Five Things I Hated As a Student That I Now Love

Today, I pulled out my journal and had a flashback to the same kind of composition notebook that I used in grade school. I remember hating the journal I had to keep. I hated the prompts. I hated the notebook checks. I hated having to glue items into my notebooks to make them more “interactive.” I hated numbering the pages and, when I felt particularly bored and rebellious, I would change the numbers to improper fractions (so page six was 18/3) and sometimes I would insert a decimal page number on a random line, like page 14.68.

I fell in love with journaling in high school, though, when Ms. Waller gave us free reign on our journals. Suddenly, I could tape in newspaper clippings and draw political cartoons and sketch out ideas for novels I wanted to write. It was technically a “civics journal,” but she said, “the larger theme is making sense out of your world. So, go beyond the subject and add anything you want.”

For the next fifteen years, I’ve continued to keep a journal.

Here’s why:

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Which has me thinking about things that I once hated in school and now love:

  1. Lectures: I hated lectures. I hated sitting down and listening to a teacher drone on about various topics. However, now, as an adult, I love listening to TED Talks and audio books (which are essentially another version of lectures). 
  2. Reading Logs: They were the bane of my existence as a reader. However, a few years back, I realized I was reading less and that I wouldn’t read unless I fought for that time in my schedule. So, I added reading to my to-do list and then I started a reading log. It’s simply the amount of time that I read, what I found fascinating, and then, a random fact that doesn’t connect — like what music I’m enjoying. What I’ve found is that music and books often coincide with themes I’m thinking about in life. 
  3. Note-taking: I hated taking notes in class, especially when I had to copy an entire outline off the board. However, now, as an adult, I find myself taking notes when I want to force myself to listen intently and not interrupt in a meeting. I tend to sketch-note or draw webs in order to make sense out of things in a more visual way.
  4. Memorizing Stuff: I still remember trying to memorize the Periodic Table of Elements in Chemistry. I wanted to know why the table worked that way and why we had missing numbers and what it would take to find new elements. I wanted to know what the elements looked like and smelled like and tasted like (dangerous, I know) but instead, I had to memorize it. But now, as an adult, I love to memorize things. I’ve memorized poetry and lines from books and quotes that I found fascinating.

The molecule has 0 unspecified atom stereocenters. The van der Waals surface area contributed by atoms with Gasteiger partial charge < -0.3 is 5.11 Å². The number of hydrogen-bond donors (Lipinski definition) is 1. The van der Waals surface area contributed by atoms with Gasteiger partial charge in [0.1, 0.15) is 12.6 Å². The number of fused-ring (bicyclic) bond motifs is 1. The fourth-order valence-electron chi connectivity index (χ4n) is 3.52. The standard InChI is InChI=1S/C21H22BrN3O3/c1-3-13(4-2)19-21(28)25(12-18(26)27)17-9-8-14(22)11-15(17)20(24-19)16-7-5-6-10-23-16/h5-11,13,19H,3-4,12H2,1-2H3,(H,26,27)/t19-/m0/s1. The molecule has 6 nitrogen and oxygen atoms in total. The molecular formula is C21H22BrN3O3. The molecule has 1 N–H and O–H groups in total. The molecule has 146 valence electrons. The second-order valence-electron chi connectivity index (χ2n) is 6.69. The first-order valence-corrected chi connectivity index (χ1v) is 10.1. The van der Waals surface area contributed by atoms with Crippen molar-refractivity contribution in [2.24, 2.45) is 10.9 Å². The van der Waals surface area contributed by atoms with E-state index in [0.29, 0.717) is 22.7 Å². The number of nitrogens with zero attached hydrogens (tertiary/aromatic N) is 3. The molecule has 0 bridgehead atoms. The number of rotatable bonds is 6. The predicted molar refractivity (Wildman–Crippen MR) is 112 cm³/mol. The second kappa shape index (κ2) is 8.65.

5. Group Work: I realize that group work was supposed to teach us cooperation, but all it did was make jaded about cooperative learning. However, now, as an adult, I thrive when I work collaboratively
So, what changed? I’d love to blame old age and claim that I’ve matured. However, I know better. I’m still pretty immature 😉 
I think it’s less about good and bad strategies and more about the context. In other words, any strategy can work if it’s done at the right time with the right subject. So, a lecture is great for conveying an idea (like a TED Talk) or a concept. It doesn’t work as well when explaining a set of skills. Memorizing profound poetry forces someone to meditate on the meaning. However, if you want someone to memorize the Periodic Table of Elements, they’d be better off using it and playing with it until it’s memorized (think of the way you memorize the rules to a sport). 
But it’s also about choice and agency. I hated notebooks and note-taking because it was one-sided. I hated a reading log because it was compliance-driven. However, now that I can create my own reading log format and keep my own journal in the style that I want, it’s more relevant. So, maybe a part of the solution is to give students more agency in their learning. 

John Spencer

My goal is simple. I want to make something each day. Sometimes I make things. Sometimes I make a difference. On a good day, I get to do both.

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2 responses

  1. This is a really inspired post. I too love to listen to lectures these days. I think it might be because I listen to people all the time. But when it's a lecture, whether good or bad, I know it's the best and most concise version of that person's thinking that he or she can offer at that moment. Lectures hold the promise of an underlying organizational structure which can help me comprehend. Ultimately, I can accept or reject the lecture but I appreciate the forethought that went into planning it.

    So many more things I could comment on. Anyway, thanks for this great post.

  2. Spot on again John. I was making assumptions about compliance before I read your last paragraph. Cornell notes, SQ3R, EZ speller, and other mandated practices did little to inspire my learning. Agency, as you point out, is the key. In my middle years I use my smartphone to take notes, record thoughts, highlight reading material, and so on. Autonomy, Purpose, and Mastery – Daniel Pink has got it right! When we empower learners to create their own systems to document and share their learning we eliminate the sour taste of compliance. Power to the learners!

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